We are thrilled to feature an interview today with Jon Schmitz, the Archivist and Historian for the Chautauqua Institution and a six-time Books@Work participant.
Tell us a little about yourself. What kind of work do you do on a day-to-day basis at Chautauqua?
I am responsible for acquiring, preserving and providing access to the records that document the Chautauqua Institution and Movement. I answer inquiries from the public, assist researchers, support staff and various Institution programs. I offer advice and support regarding archival practice to groups both on and off the grounds. I teach classes in archival practice which are open to the public and oversee educational internships. I also organize a lecture series and speak about Chautauqua’s history at the Institution, in the local area and around the country.
Each month we offer you a chance to read mindfully, using literature to consider your reactions to and assumptions about the world in which we live and work. Through these short texts and accompanying questions, we hope to give you a small taste of Books@Work. Grab a friend, family member or colleague to read, share and discuss together.
A prolific author of novels, nonfiction books, short stories, screenplays and more, Dave Eggers was raised in Lake Forest, Illinois. At age 21, he withdrew from college to care for his 8-year-old brother after losing both parents to cancer, events that are chronicled in his memoir A Heartbreaking Work of Staggering Genius, a finalist for the Pulitzer Prize. His narrative essay “The Man at the River” appeared in Granta Magazine and tells the story of an American tourist in Sudan who is faced with a choice when he’s asked to wade across a river.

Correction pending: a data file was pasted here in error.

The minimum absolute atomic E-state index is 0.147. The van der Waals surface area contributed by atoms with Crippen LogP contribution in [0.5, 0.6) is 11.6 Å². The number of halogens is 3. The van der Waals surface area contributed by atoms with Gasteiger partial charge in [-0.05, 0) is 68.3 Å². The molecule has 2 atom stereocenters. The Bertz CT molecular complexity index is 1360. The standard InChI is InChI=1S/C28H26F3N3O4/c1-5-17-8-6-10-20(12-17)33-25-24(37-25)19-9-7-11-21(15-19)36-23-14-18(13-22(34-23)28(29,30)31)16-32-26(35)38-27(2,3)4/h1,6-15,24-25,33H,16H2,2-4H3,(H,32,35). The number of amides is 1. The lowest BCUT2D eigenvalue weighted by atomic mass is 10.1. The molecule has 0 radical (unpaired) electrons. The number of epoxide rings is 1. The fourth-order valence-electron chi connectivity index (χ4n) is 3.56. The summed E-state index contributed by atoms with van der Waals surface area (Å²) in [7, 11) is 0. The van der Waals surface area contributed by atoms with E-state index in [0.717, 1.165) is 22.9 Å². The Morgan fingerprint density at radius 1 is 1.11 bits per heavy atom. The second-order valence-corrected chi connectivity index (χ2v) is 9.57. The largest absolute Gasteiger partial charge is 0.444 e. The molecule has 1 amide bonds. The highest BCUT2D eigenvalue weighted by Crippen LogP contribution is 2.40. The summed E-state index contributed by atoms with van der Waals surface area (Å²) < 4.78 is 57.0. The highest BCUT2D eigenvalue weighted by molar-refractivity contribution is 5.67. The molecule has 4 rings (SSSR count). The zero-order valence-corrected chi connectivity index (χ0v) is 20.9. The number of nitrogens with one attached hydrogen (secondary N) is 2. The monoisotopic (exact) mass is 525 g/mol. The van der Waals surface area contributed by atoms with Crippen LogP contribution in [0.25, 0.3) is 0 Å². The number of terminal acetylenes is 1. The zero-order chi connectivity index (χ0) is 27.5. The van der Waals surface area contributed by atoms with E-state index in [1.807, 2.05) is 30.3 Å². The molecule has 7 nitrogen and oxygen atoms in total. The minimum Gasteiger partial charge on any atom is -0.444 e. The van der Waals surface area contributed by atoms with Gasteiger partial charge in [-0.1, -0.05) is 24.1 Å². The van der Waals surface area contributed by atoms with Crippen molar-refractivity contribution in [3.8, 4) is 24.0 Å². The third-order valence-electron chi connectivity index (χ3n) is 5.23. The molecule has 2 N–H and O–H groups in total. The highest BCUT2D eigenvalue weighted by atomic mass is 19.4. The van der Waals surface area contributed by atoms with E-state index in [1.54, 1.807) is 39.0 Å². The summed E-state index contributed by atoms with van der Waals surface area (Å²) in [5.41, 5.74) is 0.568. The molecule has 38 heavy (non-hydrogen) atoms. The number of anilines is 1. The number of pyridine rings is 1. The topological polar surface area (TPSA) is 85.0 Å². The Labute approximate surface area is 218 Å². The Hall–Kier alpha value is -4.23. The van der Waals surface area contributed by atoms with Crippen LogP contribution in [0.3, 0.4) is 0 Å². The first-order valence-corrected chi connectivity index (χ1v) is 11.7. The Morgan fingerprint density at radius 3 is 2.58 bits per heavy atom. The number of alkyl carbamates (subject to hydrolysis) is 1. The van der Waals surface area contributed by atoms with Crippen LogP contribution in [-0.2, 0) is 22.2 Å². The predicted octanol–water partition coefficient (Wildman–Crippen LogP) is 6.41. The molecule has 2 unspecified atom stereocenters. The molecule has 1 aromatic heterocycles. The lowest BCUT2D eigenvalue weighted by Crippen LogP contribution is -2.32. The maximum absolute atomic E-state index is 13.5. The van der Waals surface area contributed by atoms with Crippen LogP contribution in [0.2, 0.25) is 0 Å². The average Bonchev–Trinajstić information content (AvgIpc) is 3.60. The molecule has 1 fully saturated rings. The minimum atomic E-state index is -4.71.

As you read “The Man at the River,” consider the many ways we navigate cultural difference and barriers to understanding.
As is my custom, I recently devoured a new podcast from Gimlet Media called The Habitat during a long and un-airconditioned road trip to Florida.
The Habitat follows a simulated mission-to-Mars research project called HI-SEAS. As space travel to Mars becomes more likely, researchers are tasked with perfecting equipment like “the dome,” a semi-portable living structure about the size of a two-car garage that would house six astronauts. But HI-SEAS is designed to test “a far more critical piece of equipment: humans.”
For a year, six “human guinea pigs” agree to spend every waking and sleeping moment together in a dome on a Hawaiian volcano, a stand-in for the red planet. HI-SEAS seeks to determine what these conditions will do to their astronauts. Poring through 200 hours of the crew’s audio diaries, The Habitat host Lyn Levy shadows the experiment from day one. “It’s like the premise of a space age reality show,” she says.
Happy Friday! We’ve compiled our favorite articles and essays from the last month for you to browse and enjoy this weekend.
“I don’t often start essays about leadership with insights from French novelists,” writes Fast Company cofounder and author Bill Taylor in a recent piece for Harvard Business Review, “but in this case it seems appropriate. ‘The real act of discovery,” Marcel Proust wrote, “consists not in finding new lands but in seeing with new eyes.’”
Too often, Taylor argues, experienced leaders allow prior knowledge and expertise to dictate their ideas and limit innovation. But art can be an important tool to kickstart a more creative form of leadership. Taylor describes a program where police officers look at paintings, sculptures and more, answering the question, “What do you see?”